Chief Learning Officer = C-Suite executive, salaried as such, to own the final strategy (and often the decisions, either with or without the CEO) made for the training, learning and development, certifications, qualifications and all instances of on-the-job training undertaken by the workforce of the company that they help to lead.
Chief Learning Officer, or ‘CLO’, will usually work as a company leader in their own right, as well as cooperating on any overriding governance for workforce L&D (Learning and Development) with the CEO. In more relaxed companies and tech companies, such as start-ups, the CEO with assign the accountability for all these decisions with the CLO, who then merely has to report on progress, learning outcomes and results to the CEO with any recommendations for change.
In most academic settings, a Chief Learning Officer will have the joint responsibility of handing down strategy and targets for academic staff’s learning and development needs and outcomes, as well as oversight across the general trend of subject attainment by students across all courses and modes of study that are offered. This ‘joint’ responsibility is termed as such because the CLO will often need to collaborate or even lead operational staff whose targets will also be in these areas. In some more radical settings, or more “fresh” settings such as in start-ups and scale-ups that are entirely education-focused or build their businesses in this sector, the Chief Learning Officer replaces the Chief Operational Officer, with HR reporting to the CLO.
The chief learning officer is not necessarily a threat to HR, but there must be co-operation where it is required. A Chief Learning Officer should have at least a modicum of control over the hiring and firing decisions – within the context of the learning and development attainments or requirements for job roles. Nevertheless, all companies are different and may choose not to work this way. (That’s something we aim to cover in depth at Chief Learning Magazine).
A CLo might also be called a ‘Chief Academic Officer’ and ‘Chief Training Officer’ in some settings, with the role’s focus emphasised in the choice of executive descriptor.
Expected Chief Learning Officer salary
Companies should define their own parameters for salaries where they can; most companies look to the market value of each human resource that they look to hire (although ironically, a Chief Learning Officer may add certification and qualification parameters to whom is hired in the future following their arrival). Many C-Suite executives will expect $250,000 a year, the vast majority will command above above $100,000 a year; but in some new start-up and micro-entity environments, the salary may be only half of this. According to PayScale in 2021, the average wage for a CLO was just over $155,000 per year.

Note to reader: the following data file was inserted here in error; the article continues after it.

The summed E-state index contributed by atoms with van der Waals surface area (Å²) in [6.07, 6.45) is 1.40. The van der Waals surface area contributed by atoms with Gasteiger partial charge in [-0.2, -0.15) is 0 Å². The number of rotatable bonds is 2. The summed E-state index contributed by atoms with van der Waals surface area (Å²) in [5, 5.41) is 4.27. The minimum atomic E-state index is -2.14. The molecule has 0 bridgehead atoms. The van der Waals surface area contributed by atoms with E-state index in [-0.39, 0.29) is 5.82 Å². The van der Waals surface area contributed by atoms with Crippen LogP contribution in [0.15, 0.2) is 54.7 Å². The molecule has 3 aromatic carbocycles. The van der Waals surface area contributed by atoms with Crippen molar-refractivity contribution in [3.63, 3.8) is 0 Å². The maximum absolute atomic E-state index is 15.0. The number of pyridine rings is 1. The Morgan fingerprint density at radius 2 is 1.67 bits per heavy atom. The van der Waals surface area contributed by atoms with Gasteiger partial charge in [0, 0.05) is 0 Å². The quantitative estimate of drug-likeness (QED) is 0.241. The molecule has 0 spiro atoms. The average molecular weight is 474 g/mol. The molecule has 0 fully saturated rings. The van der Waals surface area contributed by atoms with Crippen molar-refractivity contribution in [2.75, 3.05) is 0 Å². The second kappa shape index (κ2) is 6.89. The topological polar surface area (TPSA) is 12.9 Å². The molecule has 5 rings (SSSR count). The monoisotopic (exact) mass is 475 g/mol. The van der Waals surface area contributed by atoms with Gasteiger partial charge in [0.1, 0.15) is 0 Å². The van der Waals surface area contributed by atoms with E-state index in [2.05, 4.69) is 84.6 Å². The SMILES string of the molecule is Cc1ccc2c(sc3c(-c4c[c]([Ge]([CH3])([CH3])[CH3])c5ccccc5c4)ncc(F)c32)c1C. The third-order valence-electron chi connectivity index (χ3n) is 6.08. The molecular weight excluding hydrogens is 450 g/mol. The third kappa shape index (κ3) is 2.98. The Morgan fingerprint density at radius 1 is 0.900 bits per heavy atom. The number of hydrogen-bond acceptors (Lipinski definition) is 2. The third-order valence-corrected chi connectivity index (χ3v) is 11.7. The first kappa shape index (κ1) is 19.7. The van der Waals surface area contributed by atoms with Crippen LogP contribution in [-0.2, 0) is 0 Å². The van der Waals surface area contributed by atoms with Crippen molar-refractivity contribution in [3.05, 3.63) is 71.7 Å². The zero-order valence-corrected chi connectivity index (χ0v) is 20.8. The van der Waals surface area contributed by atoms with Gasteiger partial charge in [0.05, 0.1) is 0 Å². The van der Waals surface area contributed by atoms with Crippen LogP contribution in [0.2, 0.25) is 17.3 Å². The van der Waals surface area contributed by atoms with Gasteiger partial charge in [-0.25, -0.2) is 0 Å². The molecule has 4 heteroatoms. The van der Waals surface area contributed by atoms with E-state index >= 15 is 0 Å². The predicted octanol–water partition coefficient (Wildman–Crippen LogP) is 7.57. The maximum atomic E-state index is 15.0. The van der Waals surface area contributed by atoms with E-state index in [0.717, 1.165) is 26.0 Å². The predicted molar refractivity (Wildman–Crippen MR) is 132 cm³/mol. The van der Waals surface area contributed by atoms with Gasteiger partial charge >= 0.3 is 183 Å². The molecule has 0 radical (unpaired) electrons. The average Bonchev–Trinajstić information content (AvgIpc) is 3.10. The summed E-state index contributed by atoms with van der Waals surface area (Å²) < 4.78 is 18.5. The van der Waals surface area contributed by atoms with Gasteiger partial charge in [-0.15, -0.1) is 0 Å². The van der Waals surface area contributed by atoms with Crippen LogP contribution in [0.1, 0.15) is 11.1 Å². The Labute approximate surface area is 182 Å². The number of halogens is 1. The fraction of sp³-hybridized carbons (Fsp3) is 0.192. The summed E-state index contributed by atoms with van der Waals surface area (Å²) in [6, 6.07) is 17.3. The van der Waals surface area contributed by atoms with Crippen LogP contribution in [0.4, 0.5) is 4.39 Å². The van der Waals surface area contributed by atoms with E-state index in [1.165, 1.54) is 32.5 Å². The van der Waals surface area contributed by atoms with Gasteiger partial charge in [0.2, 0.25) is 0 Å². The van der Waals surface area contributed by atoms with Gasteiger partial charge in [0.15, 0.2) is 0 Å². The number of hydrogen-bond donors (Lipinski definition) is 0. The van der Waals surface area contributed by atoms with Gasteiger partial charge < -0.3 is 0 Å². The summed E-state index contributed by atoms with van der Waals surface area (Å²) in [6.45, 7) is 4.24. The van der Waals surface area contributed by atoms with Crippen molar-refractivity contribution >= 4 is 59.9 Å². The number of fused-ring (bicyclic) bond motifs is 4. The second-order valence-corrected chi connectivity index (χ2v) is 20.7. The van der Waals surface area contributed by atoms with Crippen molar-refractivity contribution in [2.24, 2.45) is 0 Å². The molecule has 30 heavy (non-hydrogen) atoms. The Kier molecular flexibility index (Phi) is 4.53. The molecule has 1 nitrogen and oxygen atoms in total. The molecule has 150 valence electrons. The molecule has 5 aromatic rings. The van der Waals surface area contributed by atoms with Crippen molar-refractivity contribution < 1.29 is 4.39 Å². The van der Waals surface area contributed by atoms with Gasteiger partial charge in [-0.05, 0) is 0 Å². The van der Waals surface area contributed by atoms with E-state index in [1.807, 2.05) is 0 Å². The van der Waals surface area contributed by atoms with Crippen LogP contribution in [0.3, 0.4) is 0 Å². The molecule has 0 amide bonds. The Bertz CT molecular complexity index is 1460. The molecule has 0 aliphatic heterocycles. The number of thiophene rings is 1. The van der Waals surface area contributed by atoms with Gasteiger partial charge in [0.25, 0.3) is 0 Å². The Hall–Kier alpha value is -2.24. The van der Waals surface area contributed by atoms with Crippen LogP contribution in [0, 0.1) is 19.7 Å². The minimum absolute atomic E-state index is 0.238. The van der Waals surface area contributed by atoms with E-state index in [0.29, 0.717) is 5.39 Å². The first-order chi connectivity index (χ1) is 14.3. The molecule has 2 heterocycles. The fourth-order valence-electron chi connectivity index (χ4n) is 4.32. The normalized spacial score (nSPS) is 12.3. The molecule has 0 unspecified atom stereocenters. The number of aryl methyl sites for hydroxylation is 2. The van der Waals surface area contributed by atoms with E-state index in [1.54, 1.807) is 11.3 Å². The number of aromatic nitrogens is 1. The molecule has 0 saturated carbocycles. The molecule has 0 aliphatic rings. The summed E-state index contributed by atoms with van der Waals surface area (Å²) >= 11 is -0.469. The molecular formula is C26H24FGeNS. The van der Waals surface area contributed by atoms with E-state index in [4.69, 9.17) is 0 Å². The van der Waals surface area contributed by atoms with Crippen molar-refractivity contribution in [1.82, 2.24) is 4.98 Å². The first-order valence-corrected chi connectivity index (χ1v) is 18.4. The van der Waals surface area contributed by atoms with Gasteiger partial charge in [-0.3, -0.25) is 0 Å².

In either case, a Chief Learning Officer should really have at least 15 years of experience in training, teaching, learning and development – with at least 10 years of those 15 in a leadership position. Any less than this could be a executive risk.
How do I become a CLO?
Note: not career guidance on how you can plan to become a CLO. A Chief Learning Officer can have a wide variety of learning and personnel-based experiences. Plus, not all length of servitude is expected – is the same (some people might become a director after 4-5 years of work, and a executive after 10. Others are more traditional and reach executive positions after 20 or so years of relevant experience Every company is different). However, companies will still, quite fairly, expect to see you grow into a role, not immediately become a leader without any practical, hands-on experience.
It will also be your job to think about things differently, in a way that places the learning, development, training needs – that are also in 100% in alignment with those of the business, overdelivering under budget. Harder than it sounds. Think you could do it?
What companies will have a CLO?
Many companies wish to have a CLO – and thousands of companies will already have one, It should go without saying that academic institutions should have one. It is ironic that many colleges and universities don’t necessarily have their staff’s training and development at the forefront of their strategy, as the turnover of students is necessarily in this position.
Companies that already have CLOs (as of 2021, checked via LinkedIn):
- McKinsey & Company
- Raspberry Pi Foundation
- Khan Academy
- Goldman Sachs
- DBS Group
…and thousands more.
Are CLOs really part of the C-Suite?
As the traditional C-Suite is broken open with new roles to reflect a modern and changing workforce, it makes sense that the Chief Learning Officer has, since around 2015-2016, become a bona fide role in and of itself.
The Chief Learning Officer, existing far outside of the rule traditional HR function (which is increasingly seeing itself outdated in the tech world and start-up world by roles such as “people success” and “team happiness” that report to Chief Operating Officers).
The Chief Learning Officer in a large company (10,000 or more employees) will have an all-encompassing role where most of the L&D related decision making, including the qualification levels required of new hires and current workforce, will be totally on them.
There may be some pushback where HR has typically taken control in this field in the past (and completely so in the last half of the 20th Century), but the idea of a CLO is to provide a totally learning-focused perspective and final strategy which is in keeping with the CEO and board goals, which is something HR can’t truly provide enough focus on alone.